Since HPV-negative oropharyngeal cancers are largely tobacco driven, the researchers explored other variables that could account for the different gene expressions. They found that, while there were a higher number of nonsmokers in the low-risk HPV-positive group, neither the amount of smoking nor the specific risk score or clinical stage was significantly associated with survival. Categorizing patients based on the new signature was far more prognostic.
To further assess the validity of the gene signature, the team evaluated the biomarker in two other independent patient groups. First, they tested it among 47 HPV-positive oropharyngeal cancer patients from Johns Hopkins University. The biomarker again revealed two distinct patterns of gene expression with significantly different 5-year survival rates. Next, they tested the gene signature independent of tissue site with a cohort of HPV-related cervical cancer patients finding similar results.
The validation data confirmed that the gene expression remains consistent across cohorts and is associated with a poorer prognosis phenotype in some HPV-positive cancers. It also showed that the biomarker performed better than current clinical risk factors such as smoking status and tumor size. While the biomarker's prognostic capabilities across tissue sites may lead the way for a broader clinical application, the researchers remain focused on oropharyngeal cancers for now.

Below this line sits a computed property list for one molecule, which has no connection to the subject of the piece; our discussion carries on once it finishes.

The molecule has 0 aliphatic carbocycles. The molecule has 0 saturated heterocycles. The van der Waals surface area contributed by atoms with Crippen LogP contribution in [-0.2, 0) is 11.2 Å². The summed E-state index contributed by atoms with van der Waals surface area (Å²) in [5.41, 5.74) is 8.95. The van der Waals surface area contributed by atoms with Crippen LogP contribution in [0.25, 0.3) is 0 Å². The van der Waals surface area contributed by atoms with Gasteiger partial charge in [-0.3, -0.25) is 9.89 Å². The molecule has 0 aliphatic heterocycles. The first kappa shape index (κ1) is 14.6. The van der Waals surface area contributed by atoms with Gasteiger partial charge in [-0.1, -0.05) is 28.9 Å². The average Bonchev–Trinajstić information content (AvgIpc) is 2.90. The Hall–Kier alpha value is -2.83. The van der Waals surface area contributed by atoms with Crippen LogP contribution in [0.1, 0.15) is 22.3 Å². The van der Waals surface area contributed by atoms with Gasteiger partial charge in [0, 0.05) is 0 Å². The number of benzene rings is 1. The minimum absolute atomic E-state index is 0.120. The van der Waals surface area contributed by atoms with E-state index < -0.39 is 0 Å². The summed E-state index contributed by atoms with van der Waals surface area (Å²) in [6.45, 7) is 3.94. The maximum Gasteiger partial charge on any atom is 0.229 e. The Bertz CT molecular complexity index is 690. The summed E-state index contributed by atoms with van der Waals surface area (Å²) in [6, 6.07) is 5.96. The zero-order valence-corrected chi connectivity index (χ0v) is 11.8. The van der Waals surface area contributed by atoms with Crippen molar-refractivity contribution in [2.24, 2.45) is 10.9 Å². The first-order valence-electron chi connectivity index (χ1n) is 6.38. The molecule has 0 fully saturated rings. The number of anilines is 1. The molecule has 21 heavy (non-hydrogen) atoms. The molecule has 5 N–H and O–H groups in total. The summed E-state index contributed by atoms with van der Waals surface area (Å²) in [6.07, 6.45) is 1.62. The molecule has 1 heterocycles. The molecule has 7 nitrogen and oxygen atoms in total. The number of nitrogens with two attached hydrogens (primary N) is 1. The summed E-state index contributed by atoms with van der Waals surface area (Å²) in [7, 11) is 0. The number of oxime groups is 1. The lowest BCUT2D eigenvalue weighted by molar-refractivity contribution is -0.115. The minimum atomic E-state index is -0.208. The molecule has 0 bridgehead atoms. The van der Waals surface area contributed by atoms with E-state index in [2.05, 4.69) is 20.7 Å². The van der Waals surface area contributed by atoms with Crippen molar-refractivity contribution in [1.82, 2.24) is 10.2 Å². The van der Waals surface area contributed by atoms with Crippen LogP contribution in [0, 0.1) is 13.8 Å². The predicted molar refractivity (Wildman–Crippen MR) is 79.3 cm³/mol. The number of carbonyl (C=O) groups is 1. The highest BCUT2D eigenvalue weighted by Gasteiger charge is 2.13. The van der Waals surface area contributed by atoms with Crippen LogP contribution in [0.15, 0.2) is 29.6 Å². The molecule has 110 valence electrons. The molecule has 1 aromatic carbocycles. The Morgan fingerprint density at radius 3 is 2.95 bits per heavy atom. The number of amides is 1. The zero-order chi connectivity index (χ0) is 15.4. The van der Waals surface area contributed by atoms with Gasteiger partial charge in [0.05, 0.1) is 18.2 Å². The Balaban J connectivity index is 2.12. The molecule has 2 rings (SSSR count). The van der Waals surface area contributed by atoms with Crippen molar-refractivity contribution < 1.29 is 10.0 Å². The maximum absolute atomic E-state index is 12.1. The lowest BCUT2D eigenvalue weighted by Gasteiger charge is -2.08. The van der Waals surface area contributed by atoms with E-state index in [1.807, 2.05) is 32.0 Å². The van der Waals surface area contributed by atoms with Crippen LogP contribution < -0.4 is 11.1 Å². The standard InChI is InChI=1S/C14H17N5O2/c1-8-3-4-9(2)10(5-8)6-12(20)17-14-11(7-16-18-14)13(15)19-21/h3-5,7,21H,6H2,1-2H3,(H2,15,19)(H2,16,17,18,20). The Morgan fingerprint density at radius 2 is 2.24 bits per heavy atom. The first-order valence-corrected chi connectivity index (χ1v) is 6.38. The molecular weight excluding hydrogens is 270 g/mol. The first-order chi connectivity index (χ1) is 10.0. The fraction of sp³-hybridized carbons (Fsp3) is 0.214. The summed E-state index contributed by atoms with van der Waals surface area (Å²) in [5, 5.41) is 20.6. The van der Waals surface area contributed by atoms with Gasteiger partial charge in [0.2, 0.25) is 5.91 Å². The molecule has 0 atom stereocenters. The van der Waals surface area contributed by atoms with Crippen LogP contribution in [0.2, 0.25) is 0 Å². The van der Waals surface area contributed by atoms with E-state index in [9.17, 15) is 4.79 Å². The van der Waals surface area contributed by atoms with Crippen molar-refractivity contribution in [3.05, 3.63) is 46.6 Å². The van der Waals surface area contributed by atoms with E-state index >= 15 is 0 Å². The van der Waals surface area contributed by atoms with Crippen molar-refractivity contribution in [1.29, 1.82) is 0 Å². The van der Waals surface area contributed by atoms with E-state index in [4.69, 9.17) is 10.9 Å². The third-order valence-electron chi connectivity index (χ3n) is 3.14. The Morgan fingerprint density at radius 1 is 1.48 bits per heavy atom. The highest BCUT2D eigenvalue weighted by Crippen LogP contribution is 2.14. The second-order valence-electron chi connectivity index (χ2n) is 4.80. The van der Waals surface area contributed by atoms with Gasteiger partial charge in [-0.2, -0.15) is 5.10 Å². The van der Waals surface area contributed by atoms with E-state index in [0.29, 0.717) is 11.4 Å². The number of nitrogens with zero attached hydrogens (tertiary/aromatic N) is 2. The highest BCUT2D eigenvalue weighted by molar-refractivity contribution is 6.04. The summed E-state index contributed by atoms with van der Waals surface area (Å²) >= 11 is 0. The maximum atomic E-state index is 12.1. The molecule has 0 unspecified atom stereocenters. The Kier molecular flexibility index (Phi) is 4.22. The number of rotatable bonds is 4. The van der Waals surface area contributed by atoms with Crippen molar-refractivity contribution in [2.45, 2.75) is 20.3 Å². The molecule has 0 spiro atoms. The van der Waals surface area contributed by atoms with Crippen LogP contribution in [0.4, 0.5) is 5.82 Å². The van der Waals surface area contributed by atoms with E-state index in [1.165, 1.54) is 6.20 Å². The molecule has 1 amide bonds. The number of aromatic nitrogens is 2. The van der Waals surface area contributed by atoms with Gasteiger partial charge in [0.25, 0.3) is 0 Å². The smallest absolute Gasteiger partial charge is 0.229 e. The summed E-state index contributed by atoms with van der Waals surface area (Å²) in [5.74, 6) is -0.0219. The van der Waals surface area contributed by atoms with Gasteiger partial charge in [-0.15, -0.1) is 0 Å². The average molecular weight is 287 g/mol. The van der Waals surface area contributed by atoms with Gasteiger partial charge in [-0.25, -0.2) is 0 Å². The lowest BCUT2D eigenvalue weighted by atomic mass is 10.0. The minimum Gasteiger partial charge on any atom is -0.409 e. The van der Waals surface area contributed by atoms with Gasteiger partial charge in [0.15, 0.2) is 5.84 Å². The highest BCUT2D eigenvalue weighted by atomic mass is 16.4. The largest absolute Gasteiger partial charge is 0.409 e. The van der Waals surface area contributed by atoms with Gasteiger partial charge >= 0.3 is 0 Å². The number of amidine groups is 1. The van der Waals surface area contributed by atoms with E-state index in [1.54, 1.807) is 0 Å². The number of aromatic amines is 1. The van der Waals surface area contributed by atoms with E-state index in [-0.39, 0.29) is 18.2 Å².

Bringing It to the Clinic
In an effort to bring the research one step closer to a clinically useful risk classification system, the team then identified a panel of 582 genes that distinguished high- and low-risk HPV-positive and HPV-negative groups. They further narrowed the panel to just 38 genes—and the researchers hope to one day end up with just one gene with the same prognostic ability. They already know at least three of the HPV-correlated genes have prognostic power when assessed alone.
“We hope this work will lead to a clinical assay that can be used to identify low-risk patients for reduced intensity treatment and new treatment options for high-risk patients,” Pickering stated. “It could provide a risk score that would then be used to select treatment options. Low-risk patients could be candidates for reduced intensity treatment to minimize long-term morbidity but still have good survival outcomes. High-risk patients could be selected for more intense therapy or clinical trials of new agents.”
Pickering and his team at MD Anderson are already forging ahead with efforts to translate their findings into a biomarker assay that could be used on routine clinical specimens. But they have a long road ahead of them with several hurdles.
The current study was limited by a small sample size, as well as its reliance on RNA sequencing data. Clinical specimens are often small, and the collection method doesn't necessarily preserve the RNA necessary to identify these specific genes, limiting the utility of this diagnostic approach. Despite this, Pickering is hopeful.
“It should still be feasible with currently available technology,” he noted. “Once the assay is optimized, we will test it on additional retrospective cohorts of samples and eventually in prospective samples, ideally as part of ongoing clinical trials.
Rebecca Hepp is a contributing writer.